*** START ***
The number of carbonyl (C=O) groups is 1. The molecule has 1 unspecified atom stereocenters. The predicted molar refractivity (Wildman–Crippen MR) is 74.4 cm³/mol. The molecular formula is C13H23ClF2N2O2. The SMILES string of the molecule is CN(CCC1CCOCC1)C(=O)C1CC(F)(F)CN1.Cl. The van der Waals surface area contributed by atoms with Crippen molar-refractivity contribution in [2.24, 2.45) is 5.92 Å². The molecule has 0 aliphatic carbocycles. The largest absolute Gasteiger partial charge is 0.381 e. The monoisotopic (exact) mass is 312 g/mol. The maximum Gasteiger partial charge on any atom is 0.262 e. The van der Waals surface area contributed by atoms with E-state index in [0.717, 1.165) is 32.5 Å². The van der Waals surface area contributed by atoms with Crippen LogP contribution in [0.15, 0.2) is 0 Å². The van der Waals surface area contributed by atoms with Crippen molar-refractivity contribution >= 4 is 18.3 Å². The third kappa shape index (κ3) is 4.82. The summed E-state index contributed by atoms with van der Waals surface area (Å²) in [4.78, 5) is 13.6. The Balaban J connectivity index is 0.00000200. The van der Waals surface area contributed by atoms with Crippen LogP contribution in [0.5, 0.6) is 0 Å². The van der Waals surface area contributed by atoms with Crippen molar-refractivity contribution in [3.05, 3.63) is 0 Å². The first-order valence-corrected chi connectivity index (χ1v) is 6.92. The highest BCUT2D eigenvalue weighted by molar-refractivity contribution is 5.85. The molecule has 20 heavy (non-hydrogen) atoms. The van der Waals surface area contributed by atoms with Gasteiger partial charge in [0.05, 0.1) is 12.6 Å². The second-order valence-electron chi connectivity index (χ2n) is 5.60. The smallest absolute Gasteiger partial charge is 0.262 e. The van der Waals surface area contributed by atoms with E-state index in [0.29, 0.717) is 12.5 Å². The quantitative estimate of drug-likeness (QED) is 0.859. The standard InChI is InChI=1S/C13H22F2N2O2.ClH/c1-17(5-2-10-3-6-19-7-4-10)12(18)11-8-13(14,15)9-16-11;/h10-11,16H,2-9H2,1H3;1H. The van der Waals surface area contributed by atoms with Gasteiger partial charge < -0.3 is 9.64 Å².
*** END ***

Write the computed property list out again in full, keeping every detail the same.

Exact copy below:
The number of carbonyl (C=O) groups is 1. The molecule has 1 unspecified atom stereocenters. The predicted molar refractivity (Wildman–Crippen MR) is 74.4 cm³/mol. The molecular formula is C13H23ClF2N2O2. The SMILES string of the molecule is CN(CCC1CCOCC1)C(=O)C1CC(F)(F)CN1.Cl. The van der Waals surface area contributed by atoms with Crippen molar-refractivity contribution in [2.24, 2.45) is 5.92 Å². The molecule has 0 aliphatic carbocycles. The largest absolute Gasteiger partial charge is 0.381 e. The monoisotopic (exact) mass is 312 g/mol. The maximum Gasteiger partial charge on any atom is 0.262 e. The van der Waals surface area contributed by atoms with E-state index in [0.717, 1.165) is 32.5 Å². The van der Waals surface area contributed by atoms with Crippen LogP contribution in [0.15, 0.2) is 0 Å². The van der Waals surface area contributed by atoms with Crippen molar-refractivity contribution >= 4 is 18.3 Å². The third kappa shape index (κ3) is 4.82. The summed E-state index contributed by atoms with van der Waals surface area (Å²) in [4.78, 5) is 13.6. The Balaban J connectivity index is 0.00000200. The van der Waals surface area contributed by atoms with Crippen LogP contribution in [0.5, 0.6) is 0 Å². The van der Waals surface area contributed by atoms with Crippen molar-refractivity contribution in [3.05, 3.63) is 0 Å². The first-order valence-corrected chi connectivity index (χ1v) is 6.92. The highest BCUT2D eigenvalue weighted by molar-refractivity contribution is 5.85. The molecule has 20 heavy (non-hydrogen) atoms. The van der Waals surface area contributed by atoms with Gasteiger partial charge in [0.05, 0.1) is 12.6 Å². The second-order valence-electron chi connectivity index (χ2n) is 5.60. The smallest absolute Gasteiger partial charge is 0.262 e. The van der Waals surface area contributed by atoms with E-state index in [0.29, 0.717) is 12.5 Å². The quantitative estimate of drug-likeness (QED) is 0.859. The standard InChI is InChI=1S/C13H22F2N2O2.ClH/c1-17(5-2-10-3-6-19-7-4-10)12(18)11-8-13(14,15)9-16-11;/h10-11,16H,2-9H2,1H3;1H. The van der Waals surface area contributed by atoms with Gasteiger partial charge < -0.3 is 9.64 Å².